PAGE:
“The Wall Street Journal” writes about European startups who have had a bumper few months, raising €2.1 billion (more than $2.8 billion) from venture-capital investors in the second quarter of 2014, the highest quarterly total since 2001, according to data from Dow Jones VentureSource. From the data we can see that consumer services companies led the way, with online retailers, car-sharing and movie and music distribution companies completing the largest deals. Activity was strongest in the U.K., where companies raised 28% of the total amount in the second quarter, followed by France with 19% and Germany with 15%. Index Ventures, which has offices in Geneva, London and San Francisco, was the busiest firm in Europe, with 16 deals completed. Read more in this informative piece here.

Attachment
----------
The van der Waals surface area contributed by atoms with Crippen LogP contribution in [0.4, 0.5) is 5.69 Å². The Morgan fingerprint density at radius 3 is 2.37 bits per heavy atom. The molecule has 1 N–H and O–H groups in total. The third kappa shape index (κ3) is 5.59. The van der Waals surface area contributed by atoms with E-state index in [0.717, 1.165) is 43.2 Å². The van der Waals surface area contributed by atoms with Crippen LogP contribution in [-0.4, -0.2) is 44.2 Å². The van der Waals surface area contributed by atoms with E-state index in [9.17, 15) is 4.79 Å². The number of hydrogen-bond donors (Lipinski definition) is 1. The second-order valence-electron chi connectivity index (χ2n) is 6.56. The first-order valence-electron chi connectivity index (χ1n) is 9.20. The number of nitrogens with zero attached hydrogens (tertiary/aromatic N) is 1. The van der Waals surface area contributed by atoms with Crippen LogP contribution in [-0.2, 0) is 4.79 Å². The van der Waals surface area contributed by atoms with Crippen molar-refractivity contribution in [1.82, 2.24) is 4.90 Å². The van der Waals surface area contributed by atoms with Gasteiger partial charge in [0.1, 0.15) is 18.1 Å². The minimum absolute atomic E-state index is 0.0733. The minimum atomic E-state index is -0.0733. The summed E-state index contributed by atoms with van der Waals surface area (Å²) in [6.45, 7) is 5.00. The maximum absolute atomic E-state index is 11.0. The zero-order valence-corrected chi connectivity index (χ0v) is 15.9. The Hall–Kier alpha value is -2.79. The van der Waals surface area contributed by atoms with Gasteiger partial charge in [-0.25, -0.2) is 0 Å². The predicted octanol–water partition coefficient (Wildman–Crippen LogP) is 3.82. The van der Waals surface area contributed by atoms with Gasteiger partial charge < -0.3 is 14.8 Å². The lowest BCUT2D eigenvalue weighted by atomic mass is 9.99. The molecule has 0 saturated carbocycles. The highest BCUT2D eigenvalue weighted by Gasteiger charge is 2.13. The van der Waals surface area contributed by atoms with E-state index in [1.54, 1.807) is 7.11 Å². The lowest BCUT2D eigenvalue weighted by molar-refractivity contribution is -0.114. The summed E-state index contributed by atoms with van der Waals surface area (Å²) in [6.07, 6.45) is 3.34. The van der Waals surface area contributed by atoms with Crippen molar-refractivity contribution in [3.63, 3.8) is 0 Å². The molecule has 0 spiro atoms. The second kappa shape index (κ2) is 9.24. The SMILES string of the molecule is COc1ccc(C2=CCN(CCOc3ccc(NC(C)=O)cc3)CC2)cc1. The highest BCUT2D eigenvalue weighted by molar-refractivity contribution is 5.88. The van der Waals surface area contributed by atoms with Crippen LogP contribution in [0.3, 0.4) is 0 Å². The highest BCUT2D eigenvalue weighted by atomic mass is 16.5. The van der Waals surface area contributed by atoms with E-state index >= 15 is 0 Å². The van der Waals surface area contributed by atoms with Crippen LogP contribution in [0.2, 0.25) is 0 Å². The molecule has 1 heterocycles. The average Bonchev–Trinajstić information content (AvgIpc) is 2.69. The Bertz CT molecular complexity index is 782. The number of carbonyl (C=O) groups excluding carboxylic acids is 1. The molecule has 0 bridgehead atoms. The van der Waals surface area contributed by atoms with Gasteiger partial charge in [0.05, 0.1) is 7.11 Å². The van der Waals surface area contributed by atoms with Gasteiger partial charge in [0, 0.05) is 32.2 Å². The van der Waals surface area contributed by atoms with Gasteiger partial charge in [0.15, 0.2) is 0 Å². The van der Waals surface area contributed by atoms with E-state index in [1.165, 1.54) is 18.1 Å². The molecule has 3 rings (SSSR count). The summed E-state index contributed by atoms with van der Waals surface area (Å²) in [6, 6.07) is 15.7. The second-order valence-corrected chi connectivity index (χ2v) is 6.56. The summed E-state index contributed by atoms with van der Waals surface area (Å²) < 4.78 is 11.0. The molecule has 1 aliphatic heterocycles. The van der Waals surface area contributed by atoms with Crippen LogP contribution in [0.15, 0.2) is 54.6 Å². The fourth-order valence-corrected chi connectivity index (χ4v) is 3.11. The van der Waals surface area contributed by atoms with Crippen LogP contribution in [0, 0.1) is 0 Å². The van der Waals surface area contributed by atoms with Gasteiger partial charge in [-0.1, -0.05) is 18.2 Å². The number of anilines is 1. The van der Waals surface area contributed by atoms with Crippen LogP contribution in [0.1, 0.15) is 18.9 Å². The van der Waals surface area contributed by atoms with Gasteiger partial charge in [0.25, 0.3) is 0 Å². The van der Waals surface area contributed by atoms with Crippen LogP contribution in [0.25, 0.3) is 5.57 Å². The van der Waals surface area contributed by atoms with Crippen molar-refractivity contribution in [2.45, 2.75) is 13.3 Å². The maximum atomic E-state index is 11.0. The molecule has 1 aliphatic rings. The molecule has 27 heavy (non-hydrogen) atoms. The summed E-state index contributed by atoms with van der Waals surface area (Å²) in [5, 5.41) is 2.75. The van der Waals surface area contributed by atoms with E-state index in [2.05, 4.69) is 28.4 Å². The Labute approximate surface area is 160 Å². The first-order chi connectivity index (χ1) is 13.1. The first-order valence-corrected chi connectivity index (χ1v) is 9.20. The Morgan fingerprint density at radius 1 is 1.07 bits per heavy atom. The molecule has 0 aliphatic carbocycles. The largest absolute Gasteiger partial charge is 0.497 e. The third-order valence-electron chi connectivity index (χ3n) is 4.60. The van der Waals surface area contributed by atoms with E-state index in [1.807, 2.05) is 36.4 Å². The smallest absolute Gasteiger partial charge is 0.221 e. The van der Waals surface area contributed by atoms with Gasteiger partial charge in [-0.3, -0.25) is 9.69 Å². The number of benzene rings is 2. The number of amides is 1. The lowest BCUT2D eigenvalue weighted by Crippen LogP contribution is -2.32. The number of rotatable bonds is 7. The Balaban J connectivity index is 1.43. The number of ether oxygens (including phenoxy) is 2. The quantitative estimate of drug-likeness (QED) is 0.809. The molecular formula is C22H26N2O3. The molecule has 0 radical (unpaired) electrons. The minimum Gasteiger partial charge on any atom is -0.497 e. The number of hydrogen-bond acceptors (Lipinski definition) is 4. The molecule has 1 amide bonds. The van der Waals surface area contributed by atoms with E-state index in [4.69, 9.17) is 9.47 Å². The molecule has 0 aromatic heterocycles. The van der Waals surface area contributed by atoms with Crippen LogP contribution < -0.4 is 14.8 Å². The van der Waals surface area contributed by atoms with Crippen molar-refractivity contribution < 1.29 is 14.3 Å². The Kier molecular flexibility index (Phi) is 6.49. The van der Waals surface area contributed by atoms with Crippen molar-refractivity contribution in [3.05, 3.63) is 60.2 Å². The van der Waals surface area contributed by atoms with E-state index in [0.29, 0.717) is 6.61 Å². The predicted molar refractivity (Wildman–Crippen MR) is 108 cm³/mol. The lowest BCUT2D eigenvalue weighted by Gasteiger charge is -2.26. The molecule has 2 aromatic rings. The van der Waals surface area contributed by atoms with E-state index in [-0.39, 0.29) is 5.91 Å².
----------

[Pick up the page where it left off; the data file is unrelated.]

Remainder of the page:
Forbes wrote about European start-ups as well, noticing they have raised over $2.8bn in the last quarter of 2014. In spite of claims to the contrary, the article highlights a vast talent pool – tech and otherwise – in Europe. According to Alex Depledge from Hassle.com and Julien Codorniou, director of partnerships at Facebook, the strenghts of Europe depend on the fact that European start-ups have developed inherent skills needed to challenge US competitors. Unlike the US, Europe is fragmented. Start-ups don’t solely focus on a large homogenous landmass with the same language, currency and, largely similar, legislation. Instead they are forced to think internationally from the word go. Venture capital is still much harder to find in Europe than in the US but funded or not, it seems that entrepreneurs are now able to move quickly to build a profitable business, fast. Find the full article here.